Geopolitics

Our Simmering Beef With Meat — Rise Of The Flexitarians

It causes cancer, harms the planet and is cruel to animals, which is why meat consumption has steadily declined in the West. Some have become vegetarians or even vegans, but there is one much more modest alternative that is spreading.

 in At the Yaguane Meat Processing Plant Cooperative in Argentina.
in At the Yaguane Meat Processing Plant Cooperative in Argentina.
Frank Niedercorn

PARIS â€" What is the future for beef bourguignon? A month ago, the World Health Organization (WHO) warned that eating red meat causes cancer. A few weeks earlier, a slaughterhouse in the southern French town of Alès closed down after the release of a troubling video of its operations. And last year, the whole of Europe was scandalized by revelations that certain ready-made meals contained horse meat. That's to say nothing of the mad cow disease episode in the 1990s.

After a steady increase after World War II, meat consumption in France reached a peak in 1998, when the average person ate 94 kilograms (207 lbs) of it per year. The consumption decline has been continuous since then, according to FranceAgriMer, which is affiliated with the French Ministry of Agriculture. Specifically, people are eating much less beef and pork, though consumption of poultry has doubled. Other European countries have undergone similar evolutions.

The question is whether the trend will continue, and will we all become vegetarians or "flexitarians"? U.S. food columnist Mark Bittman coined the term, which he defines are someone who deliberately reduces meat consumption.

"We sometimes call it part-time vegetarianism," notes Céline Laisney, an analyst who heads a study about the trend's growth. Vegetarians represent a small minority of the population, but 32% of European consumers say they would like to buy less meat. There are significant differences from one end of Europe to the other: the percentage reaches 50% in the Czech Republic, but it falls to 11% in Belgium.

A U.S. study shows that meat consumption increases with higher living standards, before decreasing after a certain limit â€" estimated at $37,000 per person per year. This disaffection isn't due to chance. Already criticized for its negative health effects, we know now too that meat production is terrible for the planet, given its water demands, greenhouse gas emissions and the heavy consumption of vegetable protein to feed animals.

Veggie burger craze

Young companies, such as Beyond Meat or Quorn, are looking to make the most of this new defiance towards meat by offering alternative products made from cereal. In France, Nutrition & Santé has just launched Grill Végétal, products made from soy or wheat but packed to look like steaks or nuggets. The supermarket chain Carrefour has launched a series of products called "Carrefour Veggie â€" Vegetarian cooking."

"The whole challenge is to obtain a texture that is sufficiently firm and close to meat, which is often lacking in these kinds of products," explains Anne Wagner, who runs the research and development arm of cooperative Tereos, which is investing in its Alsace factory to produce up to 10,000 meatless "sausages," "burgers" and "steaks" per year.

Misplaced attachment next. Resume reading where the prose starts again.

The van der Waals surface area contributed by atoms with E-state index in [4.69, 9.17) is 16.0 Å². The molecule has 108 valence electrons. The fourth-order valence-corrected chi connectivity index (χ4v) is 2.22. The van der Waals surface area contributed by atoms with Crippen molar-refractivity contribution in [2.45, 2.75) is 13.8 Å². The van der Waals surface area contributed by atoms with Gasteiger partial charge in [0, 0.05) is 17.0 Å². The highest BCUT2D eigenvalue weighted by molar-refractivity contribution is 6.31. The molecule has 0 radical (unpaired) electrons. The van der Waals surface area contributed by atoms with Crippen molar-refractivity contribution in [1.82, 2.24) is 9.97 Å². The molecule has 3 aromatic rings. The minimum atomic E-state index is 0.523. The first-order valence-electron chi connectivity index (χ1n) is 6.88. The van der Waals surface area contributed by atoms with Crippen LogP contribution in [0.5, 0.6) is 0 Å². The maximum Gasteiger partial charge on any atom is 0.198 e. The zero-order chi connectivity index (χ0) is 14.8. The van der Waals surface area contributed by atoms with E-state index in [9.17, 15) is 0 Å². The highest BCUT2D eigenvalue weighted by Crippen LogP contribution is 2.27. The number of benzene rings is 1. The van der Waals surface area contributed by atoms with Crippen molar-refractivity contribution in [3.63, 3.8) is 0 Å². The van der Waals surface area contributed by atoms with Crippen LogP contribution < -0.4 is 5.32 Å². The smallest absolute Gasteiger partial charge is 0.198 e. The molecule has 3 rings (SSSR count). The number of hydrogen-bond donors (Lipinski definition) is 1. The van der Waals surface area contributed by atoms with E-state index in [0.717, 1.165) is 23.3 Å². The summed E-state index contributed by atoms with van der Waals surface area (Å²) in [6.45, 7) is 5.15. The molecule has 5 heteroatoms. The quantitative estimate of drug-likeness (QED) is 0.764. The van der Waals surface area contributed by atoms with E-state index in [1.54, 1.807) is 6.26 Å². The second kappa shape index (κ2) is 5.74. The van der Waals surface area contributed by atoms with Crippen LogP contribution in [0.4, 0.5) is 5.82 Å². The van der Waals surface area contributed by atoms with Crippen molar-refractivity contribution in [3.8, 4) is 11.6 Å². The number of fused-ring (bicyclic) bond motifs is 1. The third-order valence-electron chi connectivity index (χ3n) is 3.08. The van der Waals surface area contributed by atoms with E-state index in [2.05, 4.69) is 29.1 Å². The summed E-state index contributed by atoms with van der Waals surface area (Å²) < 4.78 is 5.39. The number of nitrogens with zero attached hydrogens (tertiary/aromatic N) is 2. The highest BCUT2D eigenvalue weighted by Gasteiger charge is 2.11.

The notion of vegetal meat, though, has its skeptics, including Pierre Feillet, a research director at the French National Institute of Agricultural Research. "It's an error and a way to mislead the consumer, who knows anyway that he's being lied to," he says. "We need to work on new products."

Even vegetarians are on the fence, says Elodie Vieille-Blanchard, president of the French Vegetarian Association, which counts 5,000 members. "The vegetal steak may be proof that there are alternatives to meat, but this gives a very restrictive image of vegetarian cuisine."

The wine example

Whatever our eating habits may be, the consumption of animal proteins in the world will grow overall until 2050, chiefly because of population growth. Also, though meat consumption may be declining in developed countries, it will continue to grow in developing countries. "With about 9 billion people on the planet in the mid-century, the planet will have a serious problem if every country follows the development model of the OECD countries," says Marion Guillou, head of the French Agronomical, Veterinarian and Forest Institute.

So should livestock farming stay or go? Vegetarians, vegans and many environmentalists believe it's a blight not only on our health but on our planet. An absolute end to meat-eating, however, may not be the answer. "One billion farmers make a living from this in the world," saus Guillou. "Not to mention that these animals provide services, from pulling to the use of excretions, wool, leather. And what should we do with our pastures without them?"

Perhaps moderation is the solution. "I imagine quite well that there could be an evolution similar to that of wine, with a more occasional and moderate consumption of quality products," says expert Pascale Hebel. Others agree. "The global quality beef market is the logical prospect for French livestock farming," experts Eric Loiselet and Pascal Perez wrote in an August column for Les Echos. "Tomorrow, the whole world's middle classes will consume 5 kilos of quality meat per year. It is preferable for our farmers to place themselves in this niche, rather than keep on supplying 50 kilos of cull cow subsidized by the French taxpayers."